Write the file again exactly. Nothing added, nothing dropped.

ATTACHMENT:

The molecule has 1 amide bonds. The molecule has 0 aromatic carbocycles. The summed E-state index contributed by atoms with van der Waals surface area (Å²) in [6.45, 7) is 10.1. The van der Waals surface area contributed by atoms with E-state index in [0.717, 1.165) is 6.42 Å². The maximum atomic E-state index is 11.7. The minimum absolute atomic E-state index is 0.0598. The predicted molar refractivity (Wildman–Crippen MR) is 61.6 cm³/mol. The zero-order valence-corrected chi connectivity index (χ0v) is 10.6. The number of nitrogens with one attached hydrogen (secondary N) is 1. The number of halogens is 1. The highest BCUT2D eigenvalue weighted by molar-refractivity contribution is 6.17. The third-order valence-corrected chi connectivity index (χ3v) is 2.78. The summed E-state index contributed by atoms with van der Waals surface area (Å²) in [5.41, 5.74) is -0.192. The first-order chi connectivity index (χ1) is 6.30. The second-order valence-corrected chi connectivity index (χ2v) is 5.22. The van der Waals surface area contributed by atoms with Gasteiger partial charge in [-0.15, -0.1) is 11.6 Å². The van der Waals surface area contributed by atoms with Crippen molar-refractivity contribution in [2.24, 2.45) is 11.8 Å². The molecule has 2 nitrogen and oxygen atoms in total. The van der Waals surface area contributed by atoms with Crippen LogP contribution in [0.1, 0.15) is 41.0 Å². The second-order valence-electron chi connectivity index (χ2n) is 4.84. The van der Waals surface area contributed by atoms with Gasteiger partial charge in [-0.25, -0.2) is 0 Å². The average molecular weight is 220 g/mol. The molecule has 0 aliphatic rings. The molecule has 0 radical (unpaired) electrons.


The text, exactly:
The molecule has 1 amide bonds. The molecule has 0 aromatic carbocycles. The summed E-state index contributed by atoms with van der Waals surface area (Å²) in [6.45, 7) is 10.1. The van der Waals surface area contributed by atoms with E-state index in [0.717, 1.165) is 6.42 Å². The maximum atomic E-state index is 11.7. The minimum absolute atomic E-state index is 0.0598. The predicted molar refractivity (Wildman–Crippen MR) is 61.6 cm³/mol. The zero-order valence-corrected chi connectivity index (χ0v) is 10.6. The number of nitrogens with one attached hydrogen (secondary N) is 1. The number of halogens is 1. The highest BCUT2D eigenvalue weighted by molar-refractivity contribution is 6.17. The third-order valence-corrected chi connectivity index (χ3v) is 2.78. The summed E-state index contributed by atoms with van der Waals surface area (Å²) in [5.41, 5.74) is -0.192. The first-order chi connectivity index (χ1) is 6.30. The second-order valence-corrected chi connectivity index (χ2v) is 5.22. The van der Waals surface area contributed by atoms with Gasteiger partial charge in [-0.15, -0.1) is 11.6 Å². The van der Waals surface area contributed by atoms with Crippen molar-refractivity contribution in [2.24, 2.45) is 11.8 Å². The molecule has 2 nitrogen and oxygen atoms in total. The van der Waals surface area contributed by atoms with Crippen LogP contribution in [0.1, 0.15) is 41.0 Å². The second-order valence-electron chi connectivity index (χ2n) is 4.84. The van der Waals surface area contributed by atoms with Gasteiger partial charge in [-0.25, -0.2) is 0 Å². The average molecular weight is 220 g/mol. The molecule has 0 aliphatic rings. The molecule has 0 radical (unpaired) electrons.